The Presbytery took up the accusation and formally propounded various questions to Mr. Campbell in order to elicit fully his private views. He was guarded and conciliatory in his replies, but reiterated his convictions, and insisted that in the course he had pursued he had violated no precept of the sacred volume. His pleadings, however, in behalf of Christian liberty and fraternity were in vain, and his appeals to the Bible were disregarded, so that in the end the Presbytery found him deserving of censure for not adhering to the "Secession Testimony." Against this decision Mr. Campbell protested, and the case was then, in due course, submitted to the Synod at its next [416] meeting. Anxious to avoid a position unfavorable to his usefulness, and calculated to produce discord and division, and cherishing still the desire to labor harmoniously with those with whom he had been so long associated, he addressed an earnest appeal to the Synod when his case came up for consideration, in which he defined and defended his position.

      This appeal contains the first formal enunciation of the germinal principle of his reformatory work. He says, "I dare not venture to trust my own understanding so far as to take upon me to teach anything as a matter of faith or duty but what is already expressly taught and enjoined by divine authority." Again, "I, refuse to acknowledge as obligatory upon myself or to impose upon others anything as of divine obligation for which I cannot produce a 'Thus saith the Lord.'"

      After reading the appeal and hearing the case before the Synod, it was decided to set aside the judgment and decision of the Presbytery, on the ground of informalities in the proceedings in the trial of the case, and to release the protester from the censure inflicted by the Presbytery. The charges and all the documents pertaining to the trial were then referred to a committee, which finally reported that "there are sufficient grounds for censure," based on the two first articles of the charge.

      From extreme reluctance to separate from cherished friends and brethren in the ministry, Mr. Campbell submitted to the decision, declaring at the same time that it was only in deference to the judgment of the court, and that he might not give offense to his brethren by manifesting a refractory spirit. But this concession did not conciliate his opponents.

      By bitter and persistent persecution he was forced to the conclusion that bigotry, corruption, and tyranny are qualities inherent in all clerical organizations. Hence he finally concluded to separate himself from all connection with a people who seemed to regard their own particular "testimony" as practically a more important rule of action than the Bible. He accordingly presented to the Synod a formal renunciation of its authority, announcing that he abandoned all ministerial connection with it, and would hold himself thenceforth utterly unaffected by its decisions.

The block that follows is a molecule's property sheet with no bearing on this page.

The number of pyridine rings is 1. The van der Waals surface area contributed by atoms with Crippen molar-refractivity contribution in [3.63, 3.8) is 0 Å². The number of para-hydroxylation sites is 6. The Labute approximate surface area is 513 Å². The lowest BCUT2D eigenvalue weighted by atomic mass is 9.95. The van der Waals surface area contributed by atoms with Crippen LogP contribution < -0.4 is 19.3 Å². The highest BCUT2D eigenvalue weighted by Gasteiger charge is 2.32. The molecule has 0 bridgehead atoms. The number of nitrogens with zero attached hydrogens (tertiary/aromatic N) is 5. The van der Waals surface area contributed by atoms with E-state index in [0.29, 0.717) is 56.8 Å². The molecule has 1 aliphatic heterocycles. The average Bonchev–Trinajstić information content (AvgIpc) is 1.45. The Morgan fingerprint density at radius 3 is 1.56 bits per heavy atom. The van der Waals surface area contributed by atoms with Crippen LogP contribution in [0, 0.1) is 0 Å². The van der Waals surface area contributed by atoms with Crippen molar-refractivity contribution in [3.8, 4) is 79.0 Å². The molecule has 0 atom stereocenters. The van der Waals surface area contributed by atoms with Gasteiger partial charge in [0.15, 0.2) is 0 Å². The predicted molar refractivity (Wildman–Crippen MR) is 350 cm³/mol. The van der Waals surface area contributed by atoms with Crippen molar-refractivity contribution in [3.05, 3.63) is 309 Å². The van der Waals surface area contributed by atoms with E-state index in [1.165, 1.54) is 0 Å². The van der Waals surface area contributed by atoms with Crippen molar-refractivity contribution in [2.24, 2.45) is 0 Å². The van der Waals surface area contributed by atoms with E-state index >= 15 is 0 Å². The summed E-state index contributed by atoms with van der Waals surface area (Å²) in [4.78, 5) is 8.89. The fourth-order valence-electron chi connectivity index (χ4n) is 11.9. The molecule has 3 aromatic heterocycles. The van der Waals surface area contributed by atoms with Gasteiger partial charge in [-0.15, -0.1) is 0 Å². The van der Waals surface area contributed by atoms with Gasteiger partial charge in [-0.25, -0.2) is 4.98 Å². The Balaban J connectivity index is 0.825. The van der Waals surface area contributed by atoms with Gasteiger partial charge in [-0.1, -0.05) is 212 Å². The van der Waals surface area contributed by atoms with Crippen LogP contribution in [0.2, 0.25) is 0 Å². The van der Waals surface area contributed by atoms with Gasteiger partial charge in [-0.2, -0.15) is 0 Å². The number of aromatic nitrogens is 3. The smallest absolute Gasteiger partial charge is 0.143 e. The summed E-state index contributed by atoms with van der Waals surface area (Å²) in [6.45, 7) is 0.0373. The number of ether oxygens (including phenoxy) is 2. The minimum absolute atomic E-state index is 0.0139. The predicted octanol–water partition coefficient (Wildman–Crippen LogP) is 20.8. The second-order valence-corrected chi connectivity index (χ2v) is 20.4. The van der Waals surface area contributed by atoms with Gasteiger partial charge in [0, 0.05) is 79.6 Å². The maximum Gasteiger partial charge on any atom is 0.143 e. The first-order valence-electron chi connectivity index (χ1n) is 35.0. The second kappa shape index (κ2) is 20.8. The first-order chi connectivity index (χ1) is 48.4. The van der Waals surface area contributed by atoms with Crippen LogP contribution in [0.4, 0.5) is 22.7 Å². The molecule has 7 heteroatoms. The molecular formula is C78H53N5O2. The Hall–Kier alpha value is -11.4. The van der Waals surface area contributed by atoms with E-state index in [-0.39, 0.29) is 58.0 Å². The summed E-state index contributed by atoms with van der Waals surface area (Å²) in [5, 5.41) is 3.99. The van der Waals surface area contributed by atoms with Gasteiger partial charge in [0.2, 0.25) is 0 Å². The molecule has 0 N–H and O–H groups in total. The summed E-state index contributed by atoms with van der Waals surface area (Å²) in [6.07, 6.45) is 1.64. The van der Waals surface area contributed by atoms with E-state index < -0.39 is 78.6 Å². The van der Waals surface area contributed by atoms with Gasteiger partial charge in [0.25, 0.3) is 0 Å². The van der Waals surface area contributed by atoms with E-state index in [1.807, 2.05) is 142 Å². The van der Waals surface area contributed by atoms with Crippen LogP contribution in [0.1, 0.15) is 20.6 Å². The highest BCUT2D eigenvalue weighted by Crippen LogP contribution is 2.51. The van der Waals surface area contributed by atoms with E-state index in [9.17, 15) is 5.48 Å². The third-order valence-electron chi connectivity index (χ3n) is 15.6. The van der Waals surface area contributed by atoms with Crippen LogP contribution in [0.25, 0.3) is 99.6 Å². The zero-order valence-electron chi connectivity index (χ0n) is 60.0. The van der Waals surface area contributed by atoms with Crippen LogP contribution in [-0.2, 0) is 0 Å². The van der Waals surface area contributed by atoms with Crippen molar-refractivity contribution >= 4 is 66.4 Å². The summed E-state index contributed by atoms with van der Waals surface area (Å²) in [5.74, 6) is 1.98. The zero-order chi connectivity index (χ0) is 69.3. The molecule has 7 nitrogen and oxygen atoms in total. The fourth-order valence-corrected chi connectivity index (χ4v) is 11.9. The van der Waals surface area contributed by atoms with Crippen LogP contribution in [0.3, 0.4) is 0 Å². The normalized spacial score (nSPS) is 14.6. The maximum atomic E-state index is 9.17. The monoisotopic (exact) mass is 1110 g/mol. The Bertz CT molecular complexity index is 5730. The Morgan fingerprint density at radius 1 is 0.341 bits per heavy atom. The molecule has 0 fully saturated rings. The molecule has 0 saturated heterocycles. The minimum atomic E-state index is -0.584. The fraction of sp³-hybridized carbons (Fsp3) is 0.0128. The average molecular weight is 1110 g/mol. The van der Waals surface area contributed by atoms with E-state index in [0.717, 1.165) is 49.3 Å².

His withdrawal from the Seceders occasioned no interruption of his ministerial labors. From the great personal influence he had acquired in various portions of the counties of Washington and Allegheny, and the novelty and force of the plea he made for Christian liberality and Christian union upon the basis of the Bible, large numbers continued to attend his ministrations wherever it was in his power to hold meetings. He preached weekly, sometimes in a maple-grove, but generally in the houses of his old Irish neighbors who had settled in Washington County, to all who chose to assemble.

      Finding, after a time, that his hearers (many of whom still held membership in the Seceder or Presbyterian Churches) were in constant attendance, and apparently convinced of the correctness of the principles which he taught, and desirous of the success of his efforts to form a union upon the Bible alone, he proposed to the principal persons among them that a special meeting should be held, in order to confer freely upon the existing state of things, and to give, if possible, more definiteness to the movement, in which they had thus far been co-operating without any formal organization or determinate arrangement. This proposition was at once gladly acceded to, and a convenient time was appointed to meet for the purposes specified at the house of Abraham Altars, who lived between Mount Pleasant and Washington, and who, though not a member of any church, was an earnest friend of the movement.

      At the time appointed there was a very general assembling at the place designated. After earnest prayer, invoking divine guidance, Thomas Campbell set forth the objects of their assembling. He dwelt upon the manifold evils of divisions in religious society, which divisions, he urged, are unnecessary and injurious, since God has provided, in his sacred Word, an infallible standard, which is all-sufficient and alone sufficient as a basis of union and Christian co-operation. He showed that the real occasions of the unhappy controversies and strifes which have so long desolated the religious world are outside of the Bible, and therefore insisted upon a return to the simple teachings of the Scriptures, and upon the entire abandonment of everything in religion for which there cannot be produced a divine warrant. Finally, he announced the great principle or rule upon which they were acting, and would continue to act consistently and perseveringly to the end. "That rule," said he, "is this, that where the Scriptures speak we speak, and where the Scriptures are silent we are silent."